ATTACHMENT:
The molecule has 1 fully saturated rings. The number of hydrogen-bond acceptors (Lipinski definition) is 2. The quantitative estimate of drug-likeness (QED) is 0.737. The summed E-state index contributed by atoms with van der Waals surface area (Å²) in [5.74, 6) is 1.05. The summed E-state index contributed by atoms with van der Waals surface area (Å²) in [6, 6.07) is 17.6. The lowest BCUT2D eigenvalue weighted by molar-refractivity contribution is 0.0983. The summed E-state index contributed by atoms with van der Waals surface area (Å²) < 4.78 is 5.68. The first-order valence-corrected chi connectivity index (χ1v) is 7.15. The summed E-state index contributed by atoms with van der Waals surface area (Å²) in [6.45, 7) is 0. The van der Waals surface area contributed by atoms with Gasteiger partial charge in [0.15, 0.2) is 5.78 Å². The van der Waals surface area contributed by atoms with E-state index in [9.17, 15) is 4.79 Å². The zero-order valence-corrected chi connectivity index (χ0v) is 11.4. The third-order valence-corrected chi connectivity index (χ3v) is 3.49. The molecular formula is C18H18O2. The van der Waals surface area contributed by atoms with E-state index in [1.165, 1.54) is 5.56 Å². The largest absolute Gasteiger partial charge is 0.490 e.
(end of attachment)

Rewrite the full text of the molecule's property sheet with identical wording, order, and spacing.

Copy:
The molecule has 1 fully saturated rings. The number of hydrogen-bond acceptors (Lipinski definition) is 2. The quantitative estimate of drug-likeness (QED) is 0.737. The summed E-state index contributed by atoms with van der Waals surface area (Å²) in [5.74, 6) is 1.05. The summed E-state index contributed by atoms with van der Waals surface area (Å²) in [6, 6.07) is 17.6. The lowest BCUT2D eigenvalue weighted by molar-refractivity contribution is 0.0983. The summed E-state index contributed by atoms with van der Waals surface area (Å²) < 4.78 is 5.68. The first-order valence-corrected chi connectivity index (χ1v) is 7.15. The summed E-state index contributed by atoms with van der Waals surface area (Å²) in [6.45, 7) is 0. The van der Waals surface area contributed by atoms with Gasteiger partial charge in [0.15, 0.2) is 5.78 Å². The van der Waals surface area contributed by atoms with E-state index in [9.17, 15) is 4.79 Å². The zero-order valence-corrected chi connectivity index (χ0v) is 11.4. The third-order valence-corrected chi connectivity index (χ3v) is 3.49. The molecular formula is C18H18O2. The van der Waals surface area contributed by atoms with E-state index in [1.165, 1.54) is 5.56 Å². The largest absolute Gasteiger partial charge is 0.490 e.